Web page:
This Ecuador trip is actually the first leg on some of Intrepid's longer South American tours (like their 47-day ), so don't be surprised if some of your tourmates are traveling together beyond Ecuador.

Who is the guide?

Our tour leader, a small Ecuadorian named Daniela, was great. She's been guiding tourists around her home country for years, and it definitely showed. Daniela was a great leader in the sense that she took care of all the little details of our trip flawlessly. We were never delayed, and we were always well-informed about where we were going, what we needed to bring, and when the next bathroom stop would be.

A guide can make or break a tour like this, but thankfully Daniela made it. She arranged extra things for our group (like a hike in Baños and a private mini bus to take us to some extra sites on our way to Otavalo), was always willing to answer questions about life and politics in Ecuador, and recommended some seriously good restaurants along the way. She even spent bus rides helping people practice their Spanish – that's dedication!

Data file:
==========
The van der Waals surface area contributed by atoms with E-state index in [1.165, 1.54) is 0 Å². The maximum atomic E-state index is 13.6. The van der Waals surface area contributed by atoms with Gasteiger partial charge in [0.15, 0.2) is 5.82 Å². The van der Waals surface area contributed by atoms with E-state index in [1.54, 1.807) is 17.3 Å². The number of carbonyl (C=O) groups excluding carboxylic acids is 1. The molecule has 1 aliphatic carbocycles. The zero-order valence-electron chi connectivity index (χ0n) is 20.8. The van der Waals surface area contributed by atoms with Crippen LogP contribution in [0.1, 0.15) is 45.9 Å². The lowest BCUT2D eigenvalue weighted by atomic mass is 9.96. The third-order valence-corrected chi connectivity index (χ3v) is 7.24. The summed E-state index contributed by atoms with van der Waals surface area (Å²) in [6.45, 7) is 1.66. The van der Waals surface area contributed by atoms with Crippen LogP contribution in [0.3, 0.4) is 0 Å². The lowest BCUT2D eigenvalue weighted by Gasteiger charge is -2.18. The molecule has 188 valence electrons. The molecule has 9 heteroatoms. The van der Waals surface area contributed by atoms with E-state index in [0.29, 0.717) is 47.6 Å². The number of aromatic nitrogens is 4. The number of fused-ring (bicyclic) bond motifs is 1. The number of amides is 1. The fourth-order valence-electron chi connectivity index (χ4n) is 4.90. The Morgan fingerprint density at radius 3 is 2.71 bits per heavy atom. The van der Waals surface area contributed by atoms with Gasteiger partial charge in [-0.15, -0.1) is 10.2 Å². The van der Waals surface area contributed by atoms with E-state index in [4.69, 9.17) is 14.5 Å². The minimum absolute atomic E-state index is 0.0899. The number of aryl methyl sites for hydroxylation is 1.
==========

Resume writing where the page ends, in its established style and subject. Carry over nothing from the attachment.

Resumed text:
Hiking to the Virgin Mary statue in Banos, Ecuador
Daniela leading us on a hike.

How will you travel?

Travel on this tour is done entirely via public transport – mostly by bus.

I had heard awful things about buses in South America (i.e. that it was very likely that your stuff might get stolen), but I'm happy to report that the bus rides were absolutely fine. We had assigned seats on every ride, the buses left on time, and no one had any issues other than being annoyed by Spanish Jackie Chan movies that were played on one of the buses.